How to Get Dog Siblings to Behave Around Each Other

by Amy Hunter
Siblings can get along well with a little help and encouragement from you.

Siblings can get along well with a little help and encouragement from you.

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Keeping siblings from a litter seems like a good idea. The dogs already know each other, and by having each other they won't get bored or lonely while you are away. Raising siblings can create its own set of problems, though. If you do have dog siblings, there are some things you can do to curtail behavior issues that crop up as a result of raising littermates together.

Step 1

Keep things separate. Your pups needs to have separate crates and food dishes. There needs to be separation between these items as well; keep the crates in different rooms if possible.

Step 2

Spend one-on-one time with each dog, every day. If everything is a group activity, your dogs will maintain their dependent relationship with each other, and not really bond with you. This is not healthy, and can lead to problems with the dogs not being able to be separated, ignoring or being aggressive toward you, or even fighting with each other, because they never matured mentally.

Step 3

Socialize the dogs. It is tempting to think that your two dogs have each other and you and don't need additional socialization. They, like any other dog, need to learn how to be around other dogs and people. Take them out separately for walks, to obedience classes and to dog parks so they grow into well-adjusted dogs.

Step 4

Allow them to play together. You don't have to keep the dogs separated all the time. When they are spending time together, make sure you stay involved. For example, if they are playing in the living room, randomly call them into the kitchen. They should stop what they are doing and come to you. If they ignore you and continue to play, it may be time to interrupt with some obedience work for one dog while the other goes outside for a while.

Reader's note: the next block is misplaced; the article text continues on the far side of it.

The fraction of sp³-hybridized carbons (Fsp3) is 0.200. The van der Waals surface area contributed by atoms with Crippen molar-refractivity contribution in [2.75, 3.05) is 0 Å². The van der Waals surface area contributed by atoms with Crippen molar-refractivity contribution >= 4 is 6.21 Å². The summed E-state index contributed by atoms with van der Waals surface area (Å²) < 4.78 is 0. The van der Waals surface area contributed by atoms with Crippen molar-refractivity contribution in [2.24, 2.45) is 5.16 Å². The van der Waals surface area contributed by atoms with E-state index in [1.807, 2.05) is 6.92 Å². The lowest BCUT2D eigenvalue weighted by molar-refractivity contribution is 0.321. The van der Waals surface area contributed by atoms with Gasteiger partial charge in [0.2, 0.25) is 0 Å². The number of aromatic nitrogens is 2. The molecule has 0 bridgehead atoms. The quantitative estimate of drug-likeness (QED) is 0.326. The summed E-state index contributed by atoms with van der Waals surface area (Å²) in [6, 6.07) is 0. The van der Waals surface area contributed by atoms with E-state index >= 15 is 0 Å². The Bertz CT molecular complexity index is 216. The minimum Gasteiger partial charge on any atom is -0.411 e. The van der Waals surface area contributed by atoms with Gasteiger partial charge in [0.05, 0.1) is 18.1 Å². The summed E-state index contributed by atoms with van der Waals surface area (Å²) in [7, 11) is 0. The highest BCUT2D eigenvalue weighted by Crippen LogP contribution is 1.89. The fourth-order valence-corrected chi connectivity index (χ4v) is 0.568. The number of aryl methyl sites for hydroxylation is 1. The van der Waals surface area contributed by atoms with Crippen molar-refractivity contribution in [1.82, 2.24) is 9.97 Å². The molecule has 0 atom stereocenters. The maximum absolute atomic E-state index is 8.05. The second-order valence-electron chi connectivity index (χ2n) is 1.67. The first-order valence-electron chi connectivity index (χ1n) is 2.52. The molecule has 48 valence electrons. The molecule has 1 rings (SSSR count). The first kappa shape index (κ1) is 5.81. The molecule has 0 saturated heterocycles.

Items You Will Need

  • Two crates
  • Two food dishes

Tip

  • Use your judgement as to how much time your dogs should spend together. If they both listen to you and are well-mannered, they may be fine together, aside from daily one-on-one time with you and separate sleep areas. If they ignore you, roughhouse with each other constantly or either one misbehaves or is distracted during one-on-one time, you need to increase the amount of time they spend apart.

Warning

  • If your dogs are fighting with each other, discuss the behavior with your veterinarian. Typically littermates who grow up together misbehave by bullying each other, guarding food or toys, or ignoring you while they act as each other's pack. Anything more aggressive than this needs attention from a professional.

Photo Credits

  • Hemera Technologies/AbleStock.com/Getty Images

About the Author

Amy Hunter has been a writer since 1998. She writes about health and lifestyle issues and enjoys writing about hiking, camping, trail running and other outdoor activities. Her work has appeared in "Sacramento Parent," ASPCA's "Animal Watch" and other print and online publications. She is the author of "The History of Mexico" and "Tony Gonzalez: Superstar of Pro Football," aimed at young-adult readers.

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